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Revisiting a Favorite: A Deepness in the Sky, by Vernor Vinge (1999)

Book cover, Vernor Vinge’s “A Deepness in the Sky”

I almost never reread a book, no matter how much I like it, because I always have new ones on my list. Recently, however, the popularity of audiobooks has made it easier to revisit them. In May I listened to Neal Stephenson’s The Diamond Age and found it to be even better than I remembered it. This month I got another favorite, A Deepness in the Sky by Vernor Vinge (vin-jee.) When I read it 20 years ago I found it to be both ingenious and inspiring. Would I like it as much today?

The most significant thing I’d forgotten about A Deepness in the Sky is its length. The audiobook is 28 hours long! Not that it’s a bad thing, because the story is interesting throughout, but it takes a while to get to the meat of the story. It takes place many centuries in the future when humans have settled hundreds of worlds throughout this region of the galaxy. Vinge’s predictions or on the conservative side. Humans have never achieved faster than light travel and have encountered only a handful of other intelligent races, none of them space-faring. Computers have not become godlike nor have they rendered humans obsolete. Instead, progress has been cyclical, with dozens of great civilizations achieving techno-utopia and then falling into barbarism. Against this backdrop is the space-faring merchant clan Qeng Ho (Cheng Ho), named for the 15th Century Chinese explorer Zheng He. These traders roam the galaxy in huge ships at a fraction of lightspeed, extending their lives by advanced medicine and spending large years in coldsleep. Qeng Ho culture was the brainchild of its founder Pham Nuwen. He initiated the broadcast of technical and cultural information throughout the galaxy in order to extend civilization and create customers for themselves. Think of it as a libertarian version of Asimov’s Foundation.

The real action in Deepness begins as a Qeng Ho expedition arrives at On-Off, a star that shines a normal sun for 35 years and “turns off” for 215 years in an unchanging cycle. Its sole planet Arachna is home to a civilization of giant intelligent spiders. Life has evolved to find refuge buried in the soil (which the spiders call a “deepness”) where creatures hibernate through the long freeze.

As the explorers arrive, On-Off is about to awaken, and with it its spider denizens, whom the Qeng Ho intend to contact for peaceful exchange. Here they meet a rival expedition: The Emergents, a human society governed by a high-tech form of totalitarianism. The Emergents scheme to betray the Qeng Ho in order to enslave them and conquer the spider world. The ensuing battle between these forces damages their ships and strands them all in the On-Off system, light years from the nearest technological civilization.

Like Martin’s Game of Thrones, Deepness is a sprawling epic featuring dozens of interesting characters. These include Ezr Vinh, a young Qeng Ho aristocrat thrust into leadership before he’s ready. There are a number of well-developed female characters including Ezr’s friend Kiwi Lisolette, a strong-willed and brilliant young engineer. The enemy leader Tomas Nau uses Emergent techniques to brainwash Kiwi and make her his lover. After a time she always realizes Nau is up to no good, causing him to wipe her memories again and again. Somehow we believe she’ll prevail in the end.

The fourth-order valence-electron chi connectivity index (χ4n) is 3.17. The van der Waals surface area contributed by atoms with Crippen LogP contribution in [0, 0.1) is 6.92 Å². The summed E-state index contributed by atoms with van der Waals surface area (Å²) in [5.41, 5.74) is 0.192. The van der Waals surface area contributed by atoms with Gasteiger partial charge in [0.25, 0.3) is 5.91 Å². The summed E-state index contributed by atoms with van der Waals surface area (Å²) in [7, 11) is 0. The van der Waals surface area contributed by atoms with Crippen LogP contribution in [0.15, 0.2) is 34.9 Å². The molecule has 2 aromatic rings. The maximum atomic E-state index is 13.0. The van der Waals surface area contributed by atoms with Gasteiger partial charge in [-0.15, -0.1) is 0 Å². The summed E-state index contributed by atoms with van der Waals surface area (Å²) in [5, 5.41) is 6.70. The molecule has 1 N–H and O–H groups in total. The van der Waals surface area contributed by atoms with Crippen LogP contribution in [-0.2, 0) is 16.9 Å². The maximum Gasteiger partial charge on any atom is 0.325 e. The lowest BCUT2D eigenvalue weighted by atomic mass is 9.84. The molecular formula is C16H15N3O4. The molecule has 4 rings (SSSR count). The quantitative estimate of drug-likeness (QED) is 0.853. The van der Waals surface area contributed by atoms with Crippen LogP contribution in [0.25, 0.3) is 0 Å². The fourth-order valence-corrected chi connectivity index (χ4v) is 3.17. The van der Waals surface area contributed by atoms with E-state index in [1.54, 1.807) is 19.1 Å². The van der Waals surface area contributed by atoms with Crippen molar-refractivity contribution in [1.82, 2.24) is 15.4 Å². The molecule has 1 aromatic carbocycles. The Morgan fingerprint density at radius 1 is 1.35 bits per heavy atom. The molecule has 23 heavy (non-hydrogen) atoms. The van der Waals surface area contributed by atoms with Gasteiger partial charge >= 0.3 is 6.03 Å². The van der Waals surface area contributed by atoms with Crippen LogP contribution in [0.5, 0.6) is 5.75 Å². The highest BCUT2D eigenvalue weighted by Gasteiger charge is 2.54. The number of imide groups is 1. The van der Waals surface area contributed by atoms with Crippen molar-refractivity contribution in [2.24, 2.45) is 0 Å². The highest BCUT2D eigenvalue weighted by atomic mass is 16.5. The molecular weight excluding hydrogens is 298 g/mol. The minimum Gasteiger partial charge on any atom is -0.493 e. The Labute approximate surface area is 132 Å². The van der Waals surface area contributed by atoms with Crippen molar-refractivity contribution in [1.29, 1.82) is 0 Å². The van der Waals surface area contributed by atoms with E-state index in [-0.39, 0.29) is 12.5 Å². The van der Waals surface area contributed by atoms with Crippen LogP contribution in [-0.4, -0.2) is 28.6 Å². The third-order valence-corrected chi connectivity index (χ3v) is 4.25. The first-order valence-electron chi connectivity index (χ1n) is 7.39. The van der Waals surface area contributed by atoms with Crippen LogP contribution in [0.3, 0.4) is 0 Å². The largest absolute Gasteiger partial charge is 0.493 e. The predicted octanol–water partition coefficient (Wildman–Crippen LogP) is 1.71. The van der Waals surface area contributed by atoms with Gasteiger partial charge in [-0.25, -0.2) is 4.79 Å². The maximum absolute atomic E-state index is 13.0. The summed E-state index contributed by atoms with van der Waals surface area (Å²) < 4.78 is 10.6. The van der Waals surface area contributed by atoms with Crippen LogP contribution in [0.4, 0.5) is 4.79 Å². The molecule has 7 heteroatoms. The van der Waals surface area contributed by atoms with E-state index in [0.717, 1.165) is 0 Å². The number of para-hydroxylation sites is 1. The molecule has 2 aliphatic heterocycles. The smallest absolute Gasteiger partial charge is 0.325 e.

The most memorable characters are among the Spiders, whom the humans are secretly monitoring. My favorite was the absent-minded inventor Shirker Underhill, an arachnid with ideas as brilliant as Tesla’s with an organization as effective as Edison’s. He marries the renegade general Victory Smith and makes plans to allow his people to stay awake through The Great Dark, heating the spider cities using nuclear power. Underhill’s schemes provoke the rage of traditionalists and fear from his nation’s rival. He and his family face mortal dangers as a consequence. Meanwhile, the Emergents watch and wait for the spiders to achieve a sufficient level of technology to allow them to repair their damaged spaceships.

I can’t say more without giving away too much of the story. Suffice it to say that I found the book just as gripping the second time, even though I already knew the ending.

If the book has any flaws it’s that some parts can go on a bit too long. That would include the prologue as the Qeng Ho recruit for their expedition on the world of Triland, and some of the flashbacks involving Pham Nuwen and the milestones of Qeng Ho history. But these are only problems because I was anxious to return to the main storyline. Unsurprisingly, the book won several awards: a Hugo, a Campbell, and a Prometheus, all in the year 2000.

My conclusion: I enjoyed “A Deepness in the Sky” just as much the second time around. If you’re a fan of hard science fiction, I can’t recommend it highly enough. It’s full of deep issues like Asimov’s Foundation but with much better characters. My rating: five out of five gears.

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